The Metropolitan Airports Commission (MAC) administrative staff consists of approximately 600 staff members headed by Executive Director/CEO Brian Ryks. Mr. Ryks reports to the organizations 15-member governing board.


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  • In 1914, Snelling Speedway sat where MSP currently operates.  The auto-racing venue was unsuccessful, and the Minneapolis Aero Club acquired the property for loftier purposes, developing a landing strip on the site in 1920.
  • The first hangar, a wooden structure, also was constructed in 1920 to accommodate airmail service, and the 160-acre property became known as Speedway Field. In 1923, the airport was renamed Wold-Chamberlain Field in honor of two local pilots, Ernest Wold and Cyrus Chamberlain, who lost their lives in combat during World War I.
  • The airport soon became home to Northwest Airways, which in 1926 won the government's airmail contract and acquired the airport's only hangar and in 1929 began offering the airport’s first passenger service. 
  • In 1943 state lawmakers created the Metropolitan Airports Commission (MAC) to promote air transportation and commerce in a seven-county region. In the middle of World War II, lawmakers recognized airplanes represented the future of transportation and wanted to make the Twin Cities the aviation leader for the Upper Midwest.  Also, they wanted to discourage costly competition for air service between Minneapolis and St. Paul and instead to take a regional approach to air service development.  A public corporation, the MAC was the first metropolitan agency created by the Legislature.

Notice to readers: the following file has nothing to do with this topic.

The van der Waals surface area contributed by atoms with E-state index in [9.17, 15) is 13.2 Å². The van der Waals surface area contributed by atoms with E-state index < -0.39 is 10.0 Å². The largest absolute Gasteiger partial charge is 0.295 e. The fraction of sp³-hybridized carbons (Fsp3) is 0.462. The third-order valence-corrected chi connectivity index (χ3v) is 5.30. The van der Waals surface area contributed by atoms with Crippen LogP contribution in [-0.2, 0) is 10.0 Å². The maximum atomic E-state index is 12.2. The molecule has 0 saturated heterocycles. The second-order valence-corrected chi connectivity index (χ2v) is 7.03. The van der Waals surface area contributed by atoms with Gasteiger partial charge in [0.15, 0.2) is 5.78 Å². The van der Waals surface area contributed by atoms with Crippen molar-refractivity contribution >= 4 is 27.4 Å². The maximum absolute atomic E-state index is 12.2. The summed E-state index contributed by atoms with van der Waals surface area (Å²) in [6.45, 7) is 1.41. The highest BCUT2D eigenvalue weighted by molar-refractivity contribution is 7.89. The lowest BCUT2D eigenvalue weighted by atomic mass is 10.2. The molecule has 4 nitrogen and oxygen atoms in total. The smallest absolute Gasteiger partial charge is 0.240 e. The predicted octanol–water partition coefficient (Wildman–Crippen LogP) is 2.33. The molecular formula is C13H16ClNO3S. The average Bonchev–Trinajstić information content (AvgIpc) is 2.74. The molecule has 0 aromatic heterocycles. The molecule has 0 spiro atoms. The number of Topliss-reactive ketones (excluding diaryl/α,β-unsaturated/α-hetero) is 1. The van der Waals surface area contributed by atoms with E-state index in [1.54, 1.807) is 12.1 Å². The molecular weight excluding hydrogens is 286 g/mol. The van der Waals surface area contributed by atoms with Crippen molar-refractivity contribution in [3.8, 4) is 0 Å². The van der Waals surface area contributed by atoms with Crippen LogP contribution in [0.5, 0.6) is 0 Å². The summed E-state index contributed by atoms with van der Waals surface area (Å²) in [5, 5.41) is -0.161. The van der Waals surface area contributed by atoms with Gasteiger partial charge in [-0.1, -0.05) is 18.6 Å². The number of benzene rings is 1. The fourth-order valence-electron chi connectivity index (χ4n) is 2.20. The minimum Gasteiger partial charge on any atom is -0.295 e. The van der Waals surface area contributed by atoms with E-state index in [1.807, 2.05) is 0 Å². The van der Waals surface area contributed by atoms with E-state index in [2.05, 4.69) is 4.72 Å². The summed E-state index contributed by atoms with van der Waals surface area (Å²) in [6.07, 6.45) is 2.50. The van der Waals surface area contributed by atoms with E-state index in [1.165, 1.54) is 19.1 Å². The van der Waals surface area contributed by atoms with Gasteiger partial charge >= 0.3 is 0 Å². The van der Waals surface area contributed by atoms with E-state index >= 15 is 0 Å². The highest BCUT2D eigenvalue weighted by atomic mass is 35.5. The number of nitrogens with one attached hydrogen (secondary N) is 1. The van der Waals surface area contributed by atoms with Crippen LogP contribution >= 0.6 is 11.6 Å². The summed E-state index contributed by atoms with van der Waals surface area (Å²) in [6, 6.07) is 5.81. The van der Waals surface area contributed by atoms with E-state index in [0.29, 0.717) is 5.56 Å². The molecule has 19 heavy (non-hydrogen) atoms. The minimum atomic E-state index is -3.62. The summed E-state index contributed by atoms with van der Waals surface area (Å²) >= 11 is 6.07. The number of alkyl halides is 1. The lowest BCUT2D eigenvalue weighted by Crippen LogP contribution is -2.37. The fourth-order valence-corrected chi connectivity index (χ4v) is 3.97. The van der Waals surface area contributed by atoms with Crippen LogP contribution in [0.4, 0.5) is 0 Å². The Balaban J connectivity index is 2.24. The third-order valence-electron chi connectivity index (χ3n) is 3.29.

• With the arrival of international service, MSP underwent its final name change in 1948, becoming Minneapolis-St. Paul International Airport.
  • In 1958, ground breaking ceremonies were held for what is now Terminal 1-Lindbergh. The terminal opened to the public in 1962. It was designed to serve four million passengers a year by 1975. Passenger growth far exceeded projections, however, with more than 4.1 million people using the airport by 1967.
  • Passenger growth continued to exceed expectations in the 1970s and 1980s. To address this growth, the Minnesota Legislature passed the Metropolitan Airport Planning Act in 1989, establishing the Dual Track Airport Planning Process. Conducted by the Metropolitan Airports Commission and the Metropolitan Council, the seven-year planning process explored options for providing needed air service capacity and facilities for the region. Specifically, competing plans were developed to either expand MSP at its present site or build a new airport elsewhere.
  • Upon completion of the study in 1996, the Minnesota Legislature directed the Metropolitan Airports Commission to implement the 2010 Long Term Comprehensive Plan, providing for more than $3 billion in airport improvements at the current site.
  • Virtually every aspect of MSP has been transformed in the intervening years, with a major expansion of Terminal 1-Lindbergh, a new Terminal 2-Humphrey, expanded roadways and parking, two automated airport trams, and development of a metropolitan light rail system connecting both MSP terminals to the Mall of America and downtown Minneapolis.
  • A new fourth runway, 17/35, opened in October 2005.
  • The Metropolitan Airports Commission has since developed a 2020 improvements plan. The plan is demand driven and will be implemented in phases as needed.